"Final Blessings" -- My last sermon in Worcester
Sunday was the last time I preached at the First Unitarian Church of Worcester, after some 13 years of parish ministry with them. Below is my last sermon with them. They had a great party afterwards, with Rockabilly Music and Barbecue sandwiches. I was especially touched by the fact that one of the now young adults, someone who was but a child when I started ministry there, pored over many of my old sermons to find a fitting inscription for the celebratory sheet cake. She chose these words: "We stand before Uncertainty. Let us cultivate Hope, Generosity and Faith." Good choice for the occasion, I thought.
Anyway, here is the sermon:
Anyway, here is the sermon:
35 Do not, therefore, abandon that confidence of yours; it brings a great reward.
36 For you need endurance, so that when you have done the will of God, you may receive what was promised.
37 For yet "in a very little while, the one who is coming will come and will not delay;
38 but my righteous ones will live by faith. My soul takes no pleasure in anyone who shrinks back."
39 But we are not among those who shrink back and so are lost, but among those who have faith and so are saved.
11:1 Now faith is the assurance of things hoped for, the conviction of things not seen.
From "Faith", an essay in A Room called Remember by Frederick Buechner.
By faith we understand, if we are to understand it at all, that the madness and lostness we see around us and within us are not the last truth about the world but only the next to the last truth. Madness and lostness are the results of terrible blindness and tragic willfulness which whole nation are involved in no less than you and I are involved in them. Faith is the eye of the heart, and by faith we see deep down beneath the face of things -- by faith we struggle against all odds to be able to see--that the world is God's creation even so. It is God who made us and not we ourselves, made us out of God's peace to live in peace, out of God's light to dwell in light, out of God's love to be above all things loved and loving. That is the last truth about the world.
Can it be true? No, of course, it cannot. On the face of it, if you take the face seriously and face up to it, how can it possible by true? Yet how can it not be true when our own hearts bear such powerful witness to it, when blessed moments out of our own lives speak of it so eloquently? And that no-man's-land between the Yes and the No, that everyman's land, is where faith stands and has always stood.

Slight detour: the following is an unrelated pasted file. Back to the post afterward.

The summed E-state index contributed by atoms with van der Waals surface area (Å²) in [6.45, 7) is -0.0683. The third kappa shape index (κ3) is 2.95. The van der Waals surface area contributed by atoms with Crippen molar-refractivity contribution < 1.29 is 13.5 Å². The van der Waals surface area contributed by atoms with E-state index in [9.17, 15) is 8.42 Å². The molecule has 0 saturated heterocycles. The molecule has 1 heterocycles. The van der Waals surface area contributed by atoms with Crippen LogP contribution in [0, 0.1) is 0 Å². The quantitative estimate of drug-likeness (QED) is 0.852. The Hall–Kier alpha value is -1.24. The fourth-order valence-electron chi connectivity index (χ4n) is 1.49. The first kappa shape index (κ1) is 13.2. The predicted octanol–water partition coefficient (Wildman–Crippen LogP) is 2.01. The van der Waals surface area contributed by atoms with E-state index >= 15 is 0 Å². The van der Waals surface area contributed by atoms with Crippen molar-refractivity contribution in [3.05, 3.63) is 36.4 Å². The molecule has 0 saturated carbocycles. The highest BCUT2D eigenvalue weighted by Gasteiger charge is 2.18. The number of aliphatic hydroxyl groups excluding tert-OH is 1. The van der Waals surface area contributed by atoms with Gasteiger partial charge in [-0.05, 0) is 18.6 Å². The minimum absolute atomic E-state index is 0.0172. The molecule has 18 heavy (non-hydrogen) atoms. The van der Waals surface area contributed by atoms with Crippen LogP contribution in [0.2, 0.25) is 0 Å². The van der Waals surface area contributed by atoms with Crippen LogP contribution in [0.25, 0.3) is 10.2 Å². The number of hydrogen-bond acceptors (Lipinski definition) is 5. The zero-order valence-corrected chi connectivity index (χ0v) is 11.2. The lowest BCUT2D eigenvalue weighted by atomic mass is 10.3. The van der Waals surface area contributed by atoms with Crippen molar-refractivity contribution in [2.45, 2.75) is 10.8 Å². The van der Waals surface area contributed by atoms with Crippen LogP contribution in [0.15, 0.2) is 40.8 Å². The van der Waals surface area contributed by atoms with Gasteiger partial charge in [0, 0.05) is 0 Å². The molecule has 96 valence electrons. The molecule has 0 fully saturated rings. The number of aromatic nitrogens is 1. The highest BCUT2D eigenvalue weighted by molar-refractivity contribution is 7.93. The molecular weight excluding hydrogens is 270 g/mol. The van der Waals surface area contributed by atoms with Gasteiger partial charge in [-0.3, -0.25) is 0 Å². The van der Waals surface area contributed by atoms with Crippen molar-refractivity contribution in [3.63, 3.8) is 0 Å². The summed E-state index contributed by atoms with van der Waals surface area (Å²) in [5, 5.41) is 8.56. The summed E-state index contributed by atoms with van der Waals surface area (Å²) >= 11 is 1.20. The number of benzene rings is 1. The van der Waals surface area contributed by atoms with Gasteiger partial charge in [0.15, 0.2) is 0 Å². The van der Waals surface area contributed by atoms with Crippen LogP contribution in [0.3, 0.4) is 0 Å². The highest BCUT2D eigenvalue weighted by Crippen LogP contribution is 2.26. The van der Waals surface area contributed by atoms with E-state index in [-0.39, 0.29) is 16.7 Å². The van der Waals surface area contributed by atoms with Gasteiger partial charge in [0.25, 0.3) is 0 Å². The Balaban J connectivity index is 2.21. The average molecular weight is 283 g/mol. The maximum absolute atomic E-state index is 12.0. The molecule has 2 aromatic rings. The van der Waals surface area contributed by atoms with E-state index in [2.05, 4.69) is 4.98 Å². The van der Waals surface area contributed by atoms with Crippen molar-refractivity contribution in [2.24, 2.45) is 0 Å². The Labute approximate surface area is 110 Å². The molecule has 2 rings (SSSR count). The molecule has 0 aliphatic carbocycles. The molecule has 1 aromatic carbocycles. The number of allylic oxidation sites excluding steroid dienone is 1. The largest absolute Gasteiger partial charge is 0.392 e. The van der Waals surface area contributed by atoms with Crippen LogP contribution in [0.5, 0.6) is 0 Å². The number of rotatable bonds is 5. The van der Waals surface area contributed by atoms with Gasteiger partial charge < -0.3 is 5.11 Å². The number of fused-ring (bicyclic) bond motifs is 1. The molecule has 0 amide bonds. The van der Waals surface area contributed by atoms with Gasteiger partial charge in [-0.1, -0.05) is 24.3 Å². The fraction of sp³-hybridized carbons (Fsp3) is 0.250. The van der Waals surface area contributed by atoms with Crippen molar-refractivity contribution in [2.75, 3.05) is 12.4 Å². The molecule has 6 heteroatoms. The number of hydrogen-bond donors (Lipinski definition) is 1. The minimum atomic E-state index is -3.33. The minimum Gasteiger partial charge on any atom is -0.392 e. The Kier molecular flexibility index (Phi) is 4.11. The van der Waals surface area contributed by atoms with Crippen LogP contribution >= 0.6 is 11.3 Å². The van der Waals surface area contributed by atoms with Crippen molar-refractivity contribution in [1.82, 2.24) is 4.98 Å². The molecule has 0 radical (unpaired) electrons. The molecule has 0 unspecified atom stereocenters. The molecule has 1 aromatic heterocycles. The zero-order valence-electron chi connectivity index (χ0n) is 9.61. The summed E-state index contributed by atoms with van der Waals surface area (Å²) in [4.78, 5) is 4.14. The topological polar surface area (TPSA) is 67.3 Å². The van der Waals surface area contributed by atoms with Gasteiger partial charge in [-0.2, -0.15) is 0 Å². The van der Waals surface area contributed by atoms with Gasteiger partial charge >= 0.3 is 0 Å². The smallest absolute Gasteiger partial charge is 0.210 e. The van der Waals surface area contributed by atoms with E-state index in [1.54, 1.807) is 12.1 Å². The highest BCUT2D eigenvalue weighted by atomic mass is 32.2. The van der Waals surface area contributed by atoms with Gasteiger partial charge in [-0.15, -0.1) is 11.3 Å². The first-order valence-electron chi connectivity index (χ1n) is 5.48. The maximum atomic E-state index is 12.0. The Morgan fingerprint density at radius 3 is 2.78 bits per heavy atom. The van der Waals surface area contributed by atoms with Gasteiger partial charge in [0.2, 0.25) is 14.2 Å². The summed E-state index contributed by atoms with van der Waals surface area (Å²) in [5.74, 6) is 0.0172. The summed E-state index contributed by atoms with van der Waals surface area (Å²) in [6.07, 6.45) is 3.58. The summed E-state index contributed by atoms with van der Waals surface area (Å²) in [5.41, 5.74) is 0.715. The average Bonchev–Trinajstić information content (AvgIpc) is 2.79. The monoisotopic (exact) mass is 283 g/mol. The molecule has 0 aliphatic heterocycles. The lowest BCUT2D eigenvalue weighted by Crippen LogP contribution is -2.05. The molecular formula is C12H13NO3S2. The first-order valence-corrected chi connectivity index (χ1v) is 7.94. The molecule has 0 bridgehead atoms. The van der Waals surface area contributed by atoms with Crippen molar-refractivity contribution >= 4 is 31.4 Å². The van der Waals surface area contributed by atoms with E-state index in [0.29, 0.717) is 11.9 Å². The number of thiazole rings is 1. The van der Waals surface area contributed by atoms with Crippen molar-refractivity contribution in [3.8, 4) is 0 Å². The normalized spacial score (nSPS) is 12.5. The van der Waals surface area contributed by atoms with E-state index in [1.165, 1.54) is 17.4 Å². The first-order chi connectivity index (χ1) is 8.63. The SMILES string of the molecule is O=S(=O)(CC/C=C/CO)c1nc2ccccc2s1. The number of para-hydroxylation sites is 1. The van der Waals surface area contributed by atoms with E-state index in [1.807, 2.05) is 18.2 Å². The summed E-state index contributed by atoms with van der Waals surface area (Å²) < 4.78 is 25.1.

Those of you who have extraordinarily long memories will remember that our two readings this morning are the very same ones I used on the Sunday of my ordination here in the fall of 1999. So long ago. Bill Clinton was President. The church was untouched by fire. Two gleaming square towers stood near the southern tip of Manhattan. A cross hung behind me while I preached. Barbara was in something like her 16th year of ministry here. Diane Mirick was the RE Director, and we called her the RE Director. Will Sherwood was in the choir loft: one constant in the story.
To prepare for this sermon, I went back and read that one. I think I was much smarter then -- I could read my impatience in the sermon -- I wanted to tell you everything I thought I knew -- everything I had learned in seminary.
I think I still believe everything I said then. But there are subtle differences.
I think then I was mostly concerned with the question: what is our faith really faith in? I think I was seized by the line in Buechner: “Faith the eye of the heart, and by faith we see deep down beneath the face of things -- by faith we struggle against all odds to be able to see--that the world is God's creation even so.”
The author of the letter to the Hebrews said the same thing, so long ago, “Now faith is the assurance of things hoped for, the conviction of things not seen..”
In 1999, I felt I had the need to testify to the truth of my faith. Even though it was hard to see, after all, we are modern people, are we not? there was still some hidden way that this was God’s world, after all, that the Universe was laid somehow on a moral foundation, and living a life of reverence and morality was worth it. And I thought, I think now looking back, that was our message, and that it would be spread by my testimony.
Twelve and half years of ministry here have shifted my understanding of my purpose. Not that I have become a hard-bitten cynic who believes that everything just comes down to bio-chemistry and protoplasmic irritability.
Then, I think I needed to make the equation that the ancient religious word “faith” was what so many people feel: that sense that comes and goes that life has purpose, that morality matters, that there is some deep connection between one and all. That perception is what Paul called “faith”, and once a person cracked that code, then this world of religion makes sense -- and that a whole host of resources become available -- people have written and studies and taught about faith for centuries.